If you want or have something that is perishable or decreases in value over time, finding someone to
trade with becomes a very urgent process. This entire process is very cumbersome and
time-consuming. People would end up spending so much of their time just making exchanges that they
would have little time left to actually be producing something. It is very difficult to imagine a barter
economy that has any kind of economic growth, let alone any advances in technology, or even education.
Involving many people in the many transactions that would be required so that everybody gets what they
want can involve thousands of different goods and services. This would require some sort of exchange
rate between all of the goods and services in order to know what the relative values are. It would be
very difficult for anybody to keep track of all of the different exchange rates for all of the different
combinations of goods and services that can be traded for each other.
In addition, you have to consider the source of the goods or services that you have to offer. You could
work for someone, and use whatever they pay you. But they won't likely pay you in whatever it is that you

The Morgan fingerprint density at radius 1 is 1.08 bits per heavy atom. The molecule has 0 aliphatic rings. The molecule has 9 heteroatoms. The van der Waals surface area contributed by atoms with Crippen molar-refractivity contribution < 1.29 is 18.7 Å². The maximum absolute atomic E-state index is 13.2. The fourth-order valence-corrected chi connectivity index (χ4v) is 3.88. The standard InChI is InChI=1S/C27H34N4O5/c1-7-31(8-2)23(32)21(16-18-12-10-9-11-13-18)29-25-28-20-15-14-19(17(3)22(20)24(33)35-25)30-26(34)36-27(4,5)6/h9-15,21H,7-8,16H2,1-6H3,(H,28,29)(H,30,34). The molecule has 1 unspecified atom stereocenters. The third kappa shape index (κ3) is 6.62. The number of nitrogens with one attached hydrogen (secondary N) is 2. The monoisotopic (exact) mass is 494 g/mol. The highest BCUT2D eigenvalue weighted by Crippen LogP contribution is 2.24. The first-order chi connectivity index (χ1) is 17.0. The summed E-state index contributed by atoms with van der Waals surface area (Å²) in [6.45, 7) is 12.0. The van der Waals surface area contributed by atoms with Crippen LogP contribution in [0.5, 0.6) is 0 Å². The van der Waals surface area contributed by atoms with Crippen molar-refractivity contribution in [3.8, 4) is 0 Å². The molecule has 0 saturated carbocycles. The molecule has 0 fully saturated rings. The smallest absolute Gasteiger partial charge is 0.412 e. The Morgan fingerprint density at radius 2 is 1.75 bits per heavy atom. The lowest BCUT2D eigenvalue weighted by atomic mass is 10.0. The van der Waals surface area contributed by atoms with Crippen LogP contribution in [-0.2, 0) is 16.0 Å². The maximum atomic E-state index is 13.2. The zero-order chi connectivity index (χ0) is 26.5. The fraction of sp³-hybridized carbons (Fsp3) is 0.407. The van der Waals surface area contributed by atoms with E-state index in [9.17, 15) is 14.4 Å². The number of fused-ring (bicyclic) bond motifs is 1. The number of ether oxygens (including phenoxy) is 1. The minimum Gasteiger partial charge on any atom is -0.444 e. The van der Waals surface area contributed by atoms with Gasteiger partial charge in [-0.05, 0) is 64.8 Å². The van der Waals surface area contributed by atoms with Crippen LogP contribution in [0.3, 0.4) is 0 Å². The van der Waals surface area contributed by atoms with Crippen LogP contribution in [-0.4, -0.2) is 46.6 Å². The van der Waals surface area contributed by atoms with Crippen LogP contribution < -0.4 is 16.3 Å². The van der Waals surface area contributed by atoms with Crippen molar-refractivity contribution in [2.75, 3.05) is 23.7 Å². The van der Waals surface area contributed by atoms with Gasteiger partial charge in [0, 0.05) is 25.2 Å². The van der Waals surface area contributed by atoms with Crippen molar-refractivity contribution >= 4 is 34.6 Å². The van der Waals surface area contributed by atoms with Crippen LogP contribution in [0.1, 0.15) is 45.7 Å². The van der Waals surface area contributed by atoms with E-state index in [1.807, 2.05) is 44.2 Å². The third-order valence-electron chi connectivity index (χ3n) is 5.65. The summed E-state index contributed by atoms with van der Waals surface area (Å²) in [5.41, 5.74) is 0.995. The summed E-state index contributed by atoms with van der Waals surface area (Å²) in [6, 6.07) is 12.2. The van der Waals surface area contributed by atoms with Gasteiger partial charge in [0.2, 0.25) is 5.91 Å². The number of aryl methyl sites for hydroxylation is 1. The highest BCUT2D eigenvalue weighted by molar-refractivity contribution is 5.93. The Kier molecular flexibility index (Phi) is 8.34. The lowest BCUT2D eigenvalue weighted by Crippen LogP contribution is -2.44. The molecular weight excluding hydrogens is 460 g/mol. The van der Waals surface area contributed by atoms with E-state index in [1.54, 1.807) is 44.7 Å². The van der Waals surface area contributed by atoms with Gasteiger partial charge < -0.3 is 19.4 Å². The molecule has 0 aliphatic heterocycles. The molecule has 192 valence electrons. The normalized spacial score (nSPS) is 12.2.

want. They would have to have everything that each and every employee wants in order to do that. And
they won't pay you with what you want at exactly the same time that you want it. You would want to spread
your earnings out between pay days, even save some to increase your wealth and make larger purchases
in the future.
Functions of money:
Economists have identified three functions that money serves to distinguish a money economy from a
Medium of exchange: Money serves as a means of payment. It eliminates the necessity of a coincidence
of wants present in a barter economy.
Unit of account: This is a standard of value, or a common denominator, to measure the material worth of
all goods and services available in the economy against each other. This gives people a general idea of
the relative values of the items that they frequently purchase. This keeps people from having to know
what the exchange rates are between thousands, or potentially millions, of goods and services.
Store of value: Money allows people to store purchasing power. This is necessary because the time that
income is received will not always coincide with the time that people will want to use the money to